”It is down to researchers and the gaming industry to develop solutions for integrating games into the classroom. With its thriving gaming industry and the required expertise, Finland may well be the best country in the world for this type of collaboration. There are people here who know how to design excellent games.”

While nowadays Muhterem Dindar can more often be found working with digital platforms than in a classroom, he started his career in Turkey by working as a teacher for seven years. Owing to his teaching experience, he has first-hand knowledge of what goes on in a classroom and how teaching can be customised.

”Although digital games and platforms open up a world of new possibilities for teaching, it is important to remember that you do not need computers or digital environments to bring more playfulness to the classroom. If we think back to our favourite teacher at school, it was usually the one who used simple tricks to make learning fun.”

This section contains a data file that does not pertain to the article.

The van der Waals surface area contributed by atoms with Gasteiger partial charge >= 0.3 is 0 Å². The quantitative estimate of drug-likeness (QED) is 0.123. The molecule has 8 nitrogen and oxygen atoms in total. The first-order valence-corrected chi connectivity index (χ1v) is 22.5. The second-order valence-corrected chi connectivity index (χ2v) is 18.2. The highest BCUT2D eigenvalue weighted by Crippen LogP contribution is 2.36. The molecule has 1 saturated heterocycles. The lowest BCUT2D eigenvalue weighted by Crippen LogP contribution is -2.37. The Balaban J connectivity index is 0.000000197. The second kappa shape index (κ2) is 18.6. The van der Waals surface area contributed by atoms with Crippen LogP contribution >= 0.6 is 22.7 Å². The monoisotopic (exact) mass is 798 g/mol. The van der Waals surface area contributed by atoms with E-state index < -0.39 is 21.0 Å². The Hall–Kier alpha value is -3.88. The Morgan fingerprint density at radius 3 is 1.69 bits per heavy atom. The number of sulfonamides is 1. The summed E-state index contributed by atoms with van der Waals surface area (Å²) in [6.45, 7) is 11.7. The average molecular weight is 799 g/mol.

“During my seven years of full-time teaching, I was always in search of new ways and methods to facilitate the learning of my students. My motivation to offer more opportunities and challenges to learners in a digitally enriched world was the main driver for me to apply for graduate studies,” Dindar says.

Muhterem Dindar spent some time working at the University of Oulu before finding his way to Tampere.

“After completing my PhD studies in Turkey, I was offered a two-year postdoctoral researcher position at the University of Oulu. My initial plan was to return to my country after gaining some postdoc experience in Finland. However, the political turmoil in my country hit me in Finland. I was blacklisted by the Turkish government in 2016, and my rights to teach or work in any educational institution was taken away. Thus, my fixed-term postdoc career in Oulu turned to a permanent self-exile in Finland. About a month ago, I became a Finnish citizen. I am very happy about it.”

Text: Sanna Kähkönen
Photo: Jonne Renvall